Voice of America
On February 1, 1942, Voice of America provided its first international broadcast.
Prior to World War II, private companies ran all American-run shortwave stations. These included the National Broadcasting Company’s International Network, which broadcast in six languages and the Columbia Broadcasting System, with 64 stations in 18 countries.
In 1939, the Federal Communications Commission established a new policy stating that “A licensee of an international broadcast station shall render only an international broadcast service which will reflect the culture of this country and which will promote international goodwill, understanding and cooperation.” This was intended as part of the State Department’s Good Neighbor policy, though some saw it as a form of censorship.
Before the Japanese had attacked Pearl Harbor, the US Office of the Coordinator of Information was already giving war news to commercial shortwave radio stations. This information was provided by playwright and speechwriter Robert E. Sherwood through the Foreign Information Service (FIS). Then a week after the US entered the war in December 1941, the FIS began delivering its own broadcasts.
After that, the FIS recognized a need to establish a permanent organization and founded Voice of America on February 1, 1942. That day they delivered their first broadcast to Germany. That initial broadcast opened with “The Battle Hymn of the Republic” and was followed by a pledge: “"Today, and every day from now on, we will be with you from America to talk about the war... The news may be good or bad for us – We will always tell you the truth.” President Franklin Roosevelt personally approved the broadcast.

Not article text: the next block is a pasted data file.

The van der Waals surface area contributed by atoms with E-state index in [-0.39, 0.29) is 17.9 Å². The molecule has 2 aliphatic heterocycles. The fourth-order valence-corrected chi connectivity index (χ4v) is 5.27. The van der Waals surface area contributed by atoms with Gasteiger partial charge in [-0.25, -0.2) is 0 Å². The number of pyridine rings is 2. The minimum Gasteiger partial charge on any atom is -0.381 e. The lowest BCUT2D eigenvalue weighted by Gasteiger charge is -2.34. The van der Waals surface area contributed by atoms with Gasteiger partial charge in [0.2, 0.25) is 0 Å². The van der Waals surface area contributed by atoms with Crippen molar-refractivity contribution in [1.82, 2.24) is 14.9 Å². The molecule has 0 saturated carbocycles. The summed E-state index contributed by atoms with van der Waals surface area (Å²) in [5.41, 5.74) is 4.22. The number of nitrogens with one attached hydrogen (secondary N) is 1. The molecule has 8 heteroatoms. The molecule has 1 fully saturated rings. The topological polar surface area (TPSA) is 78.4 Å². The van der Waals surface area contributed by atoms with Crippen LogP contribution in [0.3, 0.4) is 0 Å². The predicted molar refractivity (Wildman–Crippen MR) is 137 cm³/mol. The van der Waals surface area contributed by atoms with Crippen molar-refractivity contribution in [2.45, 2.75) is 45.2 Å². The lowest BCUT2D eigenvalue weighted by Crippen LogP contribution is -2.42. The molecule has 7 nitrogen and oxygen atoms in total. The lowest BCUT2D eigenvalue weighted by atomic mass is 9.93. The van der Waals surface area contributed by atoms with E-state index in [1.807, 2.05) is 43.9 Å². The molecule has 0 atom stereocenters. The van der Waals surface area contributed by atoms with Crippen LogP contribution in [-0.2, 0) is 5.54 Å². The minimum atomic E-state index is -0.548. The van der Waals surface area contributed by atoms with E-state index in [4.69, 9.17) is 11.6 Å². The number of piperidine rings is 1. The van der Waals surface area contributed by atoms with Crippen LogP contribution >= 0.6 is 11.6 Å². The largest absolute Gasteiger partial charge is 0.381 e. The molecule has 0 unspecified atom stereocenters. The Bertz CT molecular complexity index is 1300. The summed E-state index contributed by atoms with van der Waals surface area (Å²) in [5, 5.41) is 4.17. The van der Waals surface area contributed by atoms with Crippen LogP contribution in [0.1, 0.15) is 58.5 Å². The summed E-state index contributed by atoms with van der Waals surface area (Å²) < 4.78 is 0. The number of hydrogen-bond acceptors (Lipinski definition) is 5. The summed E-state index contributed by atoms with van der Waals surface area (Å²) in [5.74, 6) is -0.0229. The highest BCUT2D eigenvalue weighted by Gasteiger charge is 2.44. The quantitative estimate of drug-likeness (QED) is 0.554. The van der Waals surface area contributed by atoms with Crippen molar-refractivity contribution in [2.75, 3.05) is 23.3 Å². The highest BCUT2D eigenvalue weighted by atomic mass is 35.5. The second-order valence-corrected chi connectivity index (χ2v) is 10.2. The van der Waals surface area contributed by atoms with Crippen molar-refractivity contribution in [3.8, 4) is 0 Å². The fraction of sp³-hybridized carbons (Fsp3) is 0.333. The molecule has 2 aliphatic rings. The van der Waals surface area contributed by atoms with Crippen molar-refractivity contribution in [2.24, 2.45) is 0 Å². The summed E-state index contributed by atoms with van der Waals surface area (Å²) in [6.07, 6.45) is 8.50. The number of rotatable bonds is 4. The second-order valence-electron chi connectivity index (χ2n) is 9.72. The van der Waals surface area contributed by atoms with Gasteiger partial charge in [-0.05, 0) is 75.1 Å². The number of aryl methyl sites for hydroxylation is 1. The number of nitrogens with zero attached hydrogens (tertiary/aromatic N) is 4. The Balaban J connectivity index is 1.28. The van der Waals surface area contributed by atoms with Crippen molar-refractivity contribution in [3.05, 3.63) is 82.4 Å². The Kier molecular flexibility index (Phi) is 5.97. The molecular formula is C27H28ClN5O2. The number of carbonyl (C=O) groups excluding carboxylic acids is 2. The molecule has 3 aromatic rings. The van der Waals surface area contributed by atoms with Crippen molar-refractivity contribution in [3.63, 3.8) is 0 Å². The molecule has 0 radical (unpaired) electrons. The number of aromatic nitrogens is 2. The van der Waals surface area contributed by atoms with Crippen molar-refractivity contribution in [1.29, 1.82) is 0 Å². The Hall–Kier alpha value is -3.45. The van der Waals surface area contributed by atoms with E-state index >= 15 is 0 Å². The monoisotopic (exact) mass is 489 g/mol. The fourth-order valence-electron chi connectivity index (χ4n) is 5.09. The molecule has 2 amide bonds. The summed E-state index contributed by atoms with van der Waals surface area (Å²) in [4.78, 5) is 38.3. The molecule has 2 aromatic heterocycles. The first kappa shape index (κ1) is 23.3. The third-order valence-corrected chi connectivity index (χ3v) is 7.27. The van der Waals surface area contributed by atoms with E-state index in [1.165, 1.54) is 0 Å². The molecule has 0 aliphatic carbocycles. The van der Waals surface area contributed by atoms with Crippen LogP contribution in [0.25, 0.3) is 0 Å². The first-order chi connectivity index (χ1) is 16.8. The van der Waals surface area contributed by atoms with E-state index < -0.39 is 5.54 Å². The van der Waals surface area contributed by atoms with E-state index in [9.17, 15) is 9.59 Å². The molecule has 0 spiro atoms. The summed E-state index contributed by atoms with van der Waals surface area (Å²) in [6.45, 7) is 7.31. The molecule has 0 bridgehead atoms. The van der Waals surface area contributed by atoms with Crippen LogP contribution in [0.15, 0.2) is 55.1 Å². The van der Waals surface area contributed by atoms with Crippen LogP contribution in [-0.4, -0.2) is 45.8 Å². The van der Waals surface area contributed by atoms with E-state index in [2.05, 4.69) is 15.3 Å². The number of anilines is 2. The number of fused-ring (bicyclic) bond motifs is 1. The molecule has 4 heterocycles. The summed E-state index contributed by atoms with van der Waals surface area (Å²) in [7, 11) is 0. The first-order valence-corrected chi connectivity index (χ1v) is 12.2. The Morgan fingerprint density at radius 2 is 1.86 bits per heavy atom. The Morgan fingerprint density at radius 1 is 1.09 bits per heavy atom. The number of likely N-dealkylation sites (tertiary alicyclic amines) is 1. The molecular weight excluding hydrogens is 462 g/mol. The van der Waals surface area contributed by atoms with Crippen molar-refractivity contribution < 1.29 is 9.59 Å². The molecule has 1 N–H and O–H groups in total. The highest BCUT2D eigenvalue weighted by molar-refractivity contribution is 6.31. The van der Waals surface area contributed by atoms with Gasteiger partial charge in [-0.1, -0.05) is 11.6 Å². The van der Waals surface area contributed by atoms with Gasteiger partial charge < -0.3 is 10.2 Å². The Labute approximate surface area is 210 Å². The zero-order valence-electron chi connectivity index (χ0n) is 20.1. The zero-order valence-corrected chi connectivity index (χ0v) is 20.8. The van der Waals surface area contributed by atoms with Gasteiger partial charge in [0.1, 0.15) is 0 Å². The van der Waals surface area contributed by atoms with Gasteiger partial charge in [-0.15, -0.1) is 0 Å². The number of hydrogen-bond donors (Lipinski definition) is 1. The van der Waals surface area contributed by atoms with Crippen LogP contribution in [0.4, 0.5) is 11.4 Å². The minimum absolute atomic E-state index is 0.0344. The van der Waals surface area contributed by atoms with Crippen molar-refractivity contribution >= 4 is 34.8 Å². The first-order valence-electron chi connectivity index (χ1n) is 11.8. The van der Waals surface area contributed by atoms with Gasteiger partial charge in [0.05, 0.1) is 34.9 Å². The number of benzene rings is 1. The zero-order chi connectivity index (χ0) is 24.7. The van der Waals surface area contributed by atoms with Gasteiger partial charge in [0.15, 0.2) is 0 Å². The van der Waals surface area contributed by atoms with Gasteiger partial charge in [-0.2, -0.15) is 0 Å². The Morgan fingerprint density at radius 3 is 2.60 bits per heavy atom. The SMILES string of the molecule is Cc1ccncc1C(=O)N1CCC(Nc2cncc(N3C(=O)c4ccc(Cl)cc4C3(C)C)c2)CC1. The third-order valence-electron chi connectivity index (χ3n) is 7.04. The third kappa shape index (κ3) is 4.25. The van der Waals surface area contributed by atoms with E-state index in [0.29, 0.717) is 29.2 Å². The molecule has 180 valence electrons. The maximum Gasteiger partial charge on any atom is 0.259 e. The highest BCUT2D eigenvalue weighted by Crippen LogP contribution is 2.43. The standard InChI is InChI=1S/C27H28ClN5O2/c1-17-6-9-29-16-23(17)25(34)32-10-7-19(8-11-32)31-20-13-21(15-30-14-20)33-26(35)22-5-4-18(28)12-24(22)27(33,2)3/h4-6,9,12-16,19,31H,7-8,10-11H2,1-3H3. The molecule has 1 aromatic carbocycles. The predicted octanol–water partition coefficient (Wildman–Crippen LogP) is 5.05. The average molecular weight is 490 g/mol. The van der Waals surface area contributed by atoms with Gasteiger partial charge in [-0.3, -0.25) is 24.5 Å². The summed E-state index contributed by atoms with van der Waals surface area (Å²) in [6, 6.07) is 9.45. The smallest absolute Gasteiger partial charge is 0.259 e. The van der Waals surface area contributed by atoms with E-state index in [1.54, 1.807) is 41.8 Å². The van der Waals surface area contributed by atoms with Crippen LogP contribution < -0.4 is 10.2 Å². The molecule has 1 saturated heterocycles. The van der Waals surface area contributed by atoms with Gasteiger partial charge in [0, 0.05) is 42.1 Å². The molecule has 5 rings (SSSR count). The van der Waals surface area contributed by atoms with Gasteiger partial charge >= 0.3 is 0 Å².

Later in 1942, the Office of War information took over the Voice of America’s operations. They also came to an agreement with the British Broadcasting Corporation to share transmitters in Britain. And as the Allies succeeded in North Africa, Italy, and the Philippines, they established transmitters there as well. By the time the war ended, they had 39 transmitters offering service in 40 languages. They offered over 1,000 programs, broadcast from their offices in New York and San Francisco. These programs included news, music, and commentary.
About half of the VOA’s services were discontinued in 1945 before they were transferred to the Department of State. Two years later, they began broadcasting to the Soviet Union to combat their propaganda. In the coming years, VOA installed a relay facility on a US Coast Guard cutter. It was supposed to be the first in a fleet of mobile broadcasting ships, but some accused them of being pirate radio ships and the project was abandoned.
In the 1960s and 70s, the VOA carried some of the most important news of the day overseas, including Martin Luther King, Jr.’s “I Have a Dream Speech” and the moon landing. In 1976, President Gerald Ford awarded the VOA its charter with its mission “to broadcast accurate, balanced, and comprehensive news and information to an international audience.”
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What is Phosphorescent Tagging and Why is it Important?
Tagging of U.S. stamps was introduced in 1963 with airmail stamp #C64a. It helps the U.S. Post Office use automation to move the mail at a lower cost. A virtually invisible phosphorescent material is applied either to stamp ink or paper, or to stamps after printing. This “taggant” causes each one to glow in shades of green (red on older airmails) for a moment after exposure to short-wave ultraviolet (UV) light. The afterglow makes it possible for facing-canceling machines to locate the stamp on the mail piece, and properly position it for automated cancellation and sorting.
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